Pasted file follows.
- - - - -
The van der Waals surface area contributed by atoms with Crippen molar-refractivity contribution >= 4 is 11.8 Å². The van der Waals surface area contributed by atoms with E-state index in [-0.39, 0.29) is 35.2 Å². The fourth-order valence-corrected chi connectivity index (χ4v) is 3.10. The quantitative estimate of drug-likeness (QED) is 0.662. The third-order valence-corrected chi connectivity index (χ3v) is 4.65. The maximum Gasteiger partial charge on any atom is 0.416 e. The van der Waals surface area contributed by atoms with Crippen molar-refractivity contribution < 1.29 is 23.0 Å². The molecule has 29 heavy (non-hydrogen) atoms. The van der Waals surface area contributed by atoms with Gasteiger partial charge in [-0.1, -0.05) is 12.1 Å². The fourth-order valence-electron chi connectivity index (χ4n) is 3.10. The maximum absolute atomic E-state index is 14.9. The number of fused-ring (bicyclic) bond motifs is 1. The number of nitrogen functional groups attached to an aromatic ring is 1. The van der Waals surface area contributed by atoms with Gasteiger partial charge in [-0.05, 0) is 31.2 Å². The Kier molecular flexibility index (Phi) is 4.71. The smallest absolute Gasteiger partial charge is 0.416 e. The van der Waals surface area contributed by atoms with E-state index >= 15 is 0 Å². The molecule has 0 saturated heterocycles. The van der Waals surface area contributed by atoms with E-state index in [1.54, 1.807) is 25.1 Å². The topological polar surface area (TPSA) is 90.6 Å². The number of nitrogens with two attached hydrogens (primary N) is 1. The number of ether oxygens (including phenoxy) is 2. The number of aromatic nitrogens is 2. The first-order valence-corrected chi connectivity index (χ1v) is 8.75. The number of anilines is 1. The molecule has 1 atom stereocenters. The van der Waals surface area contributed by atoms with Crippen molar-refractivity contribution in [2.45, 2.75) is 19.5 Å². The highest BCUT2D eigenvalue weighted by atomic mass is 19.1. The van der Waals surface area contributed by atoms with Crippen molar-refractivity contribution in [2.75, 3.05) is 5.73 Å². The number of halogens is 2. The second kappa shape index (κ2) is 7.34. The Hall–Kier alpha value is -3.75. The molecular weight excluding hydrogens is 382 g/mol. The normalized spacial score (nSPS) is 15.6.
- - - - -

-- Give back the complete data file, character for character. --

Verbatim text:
The van der Waals surface area contributed by atoms with Crippen molar-refractivity contribution >= 4 is 11.8 Å². The van der Waals surface area contributed by atoms with E-state index in [-0.39, 0.29) is 35.2 Å². The fourth-order valence-corrected chi connectivity index (χ4v) is 3.10. The quantitative estimate of drug-likeness (QED) is 0.662. The third-order valence-corrected chi connectivity index (χ3v) is 4.65. The maximum Gasteiger partial charge on any atom is 0.416 e. The van der Waals surface area contributed by atoms with Crippen molar-refractivity contribution < 1.29 is 23.0 Å². The molecule has 29 heavy (non-hydrogen) atoms. The van der Waals surface area contributed by atoms with Gasteiger partial charge in [-0.1, -0.05) is 12.1 Å². The fourth-order valence-electron chi connectivity index (χ4n) is 3.10. The maximum absolute atomic E-state index is 14.9. The number of fused-ring (bicyclic) bond motifs is 1. The number of nitrogen functional groups attached to an aromatic ring is 1. The van der Waals surface area contributed by atoms with Gasteiger partial charge in [-0.05, 0) is 31.2 Å². The Kier molecular flexibility index (Phi) is 4.71. The smallest absolute Gasteiger partial charge is 0.416 e. The van der Waals surface area contributed by atoms with E-state index >= 15 is 0 Å². The molecule has 0 saturated heterocycles. The van der Waals surface area contributed by atoms with E-state index in [1.54, 1.807) is 25.1 Å². The topological polar surface area (TPSA) is 90.6 Å². The number of nitrogens with two attached hydrogens (primary N) is 1. The number of ether oxygens (including phenoxy) is 2. The number of aromatic nitrogens is 2. The first-order valence-corrected chi connectivity index (χ1v) is 8.75. The number of anilines is 1. The molecule has 1 atom stereocenters. The van der Waals surface area contributed by atoms with Crippen molar-refractivity contribution in [2.45, 2.75) is 19.5 Å². The highest BCUT2D eigenvalue weighted by atomic mass is 19.1. The van der Waals surface area contributed by atoms with Crippen molar-refractivity contribution in [2.75, 3.05) is 5.73 Å². The number of halogens is 2. The second kappa shape index (κ2) is 7.34. The Hall–Kier alpha value is -3.75. The molecular weight excluding hydrogens is 382 g/mol. The normalized spacial score (nSPS) is 15.6.